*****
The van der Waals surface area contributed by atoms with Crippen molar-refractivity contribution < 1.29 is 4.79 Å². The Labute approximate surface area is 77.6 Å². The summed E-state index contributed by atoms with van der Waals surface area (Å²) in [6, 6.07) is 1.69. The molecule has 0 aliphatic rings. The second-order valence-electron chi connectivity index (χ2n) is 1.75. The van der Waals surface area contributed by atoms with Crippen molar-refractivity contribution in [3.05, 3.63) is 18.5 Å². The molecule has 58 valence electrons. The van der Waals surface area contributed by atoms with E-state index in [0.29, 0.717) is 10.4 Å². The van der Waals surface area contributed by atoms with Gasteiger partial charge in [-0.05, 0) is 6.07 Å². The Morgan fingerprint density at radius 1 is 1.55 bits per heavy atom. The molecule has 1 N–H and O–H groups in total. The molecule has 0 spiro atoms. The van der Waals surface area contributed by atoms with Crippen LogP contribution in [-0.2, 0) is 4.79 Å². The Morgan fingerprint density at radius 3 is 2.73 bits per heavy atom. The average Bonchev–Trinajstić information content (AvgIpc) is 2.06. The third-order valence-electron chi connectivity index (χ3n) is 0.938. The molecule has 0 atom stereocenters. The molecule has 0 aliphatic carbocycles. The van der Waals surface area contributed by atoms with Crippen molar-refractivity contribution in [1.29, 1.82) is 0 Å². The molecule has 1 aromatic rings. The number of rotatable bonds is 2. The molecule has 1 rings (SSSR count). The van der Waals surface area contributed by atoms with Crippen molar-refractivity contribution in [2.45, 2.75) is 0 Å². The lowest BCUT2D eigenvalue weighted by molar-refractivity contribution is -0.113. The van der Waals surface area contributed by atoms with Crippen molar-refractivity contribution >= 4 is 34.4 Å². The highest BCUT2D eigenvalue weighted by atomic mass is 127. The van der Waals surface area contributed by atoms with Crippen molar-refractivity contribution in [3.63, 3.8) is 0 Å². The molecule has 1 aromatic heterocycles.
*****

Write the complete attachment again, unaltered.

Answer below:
The van der Waals surface area contributed by atoms with Crippen molar-refractivity contribution < 1.29 is 4.79 Å². The Labute approximate surface area is 77.6 Å². The summed E-state index contributed by atoms with van der Waals surface area (Å²) in [6, 6.07) is 1.69. The molecule has 0 aliphatic rings. The second-order valence-electron chi connectivity index (χ2n) is 1.75. The van der Waals surface area contributed by atoms with Crippen molar-refractivity contribution in [3.05, 3.63) is 18.5 Å². The molecule has 58 valence electrons. The van der Waals surface area contributed by atoms with E-state index in [0.29, 0.717) is 10.4 Å². The van der Waals surface area contributed by atoms with Gasteiger partial charge in [-0.05, 0) is 6.07 Å². The Morgan fingerprint density at radius 1 is 1.55 bits per heavy atom. The molecule has 1 N–H and O–H groups in total. The molecule has 0 spiro atoms. The van der Waals surface area contributed by atoms with Crippen LogP contribution in [-0.2, 0) is 4.79 Å². The Morgan fingerprint density at radius 3 is 2.73 bits per heavy atom. The average Bonchev–Trinajstić information content (AvgIpc) is 2.06. The third-order valence-electron chi connectivity index (χ3n) is 0.938. The molecule has 0 atom stereocenters. The molecule has 0 aliphatic carbocycles. The van der Waals surface area contributed by atoms with Crippen molar-refractivity contribution in [1.29, 1.82) is 0 Å². The molecule has 1 aromatic rings. The number of rotatable bonds is 2. The molecule has 1 rings (SSSR count). The van der Waals surface area contributed by atoms with Crippen molar-refractivity contribution in [2.45, 2.75) is 0 Å². The lowest BCUT2D eigenvalue weighted by molar-refractivity contribution is -0.113. The van der Waals surface area contributed by atoms with Crippen molar-refractivity contribution >= 4 is 34.4 Å². The highest BCUT2D eigenvalue weighted by atomic mass is 127. The van der Waals surface area contributed by atoms with Crippen molar-refractivity contribution in [3.63, 3.8) is 0 Å². The molecule has 1 aromatic heterocycles.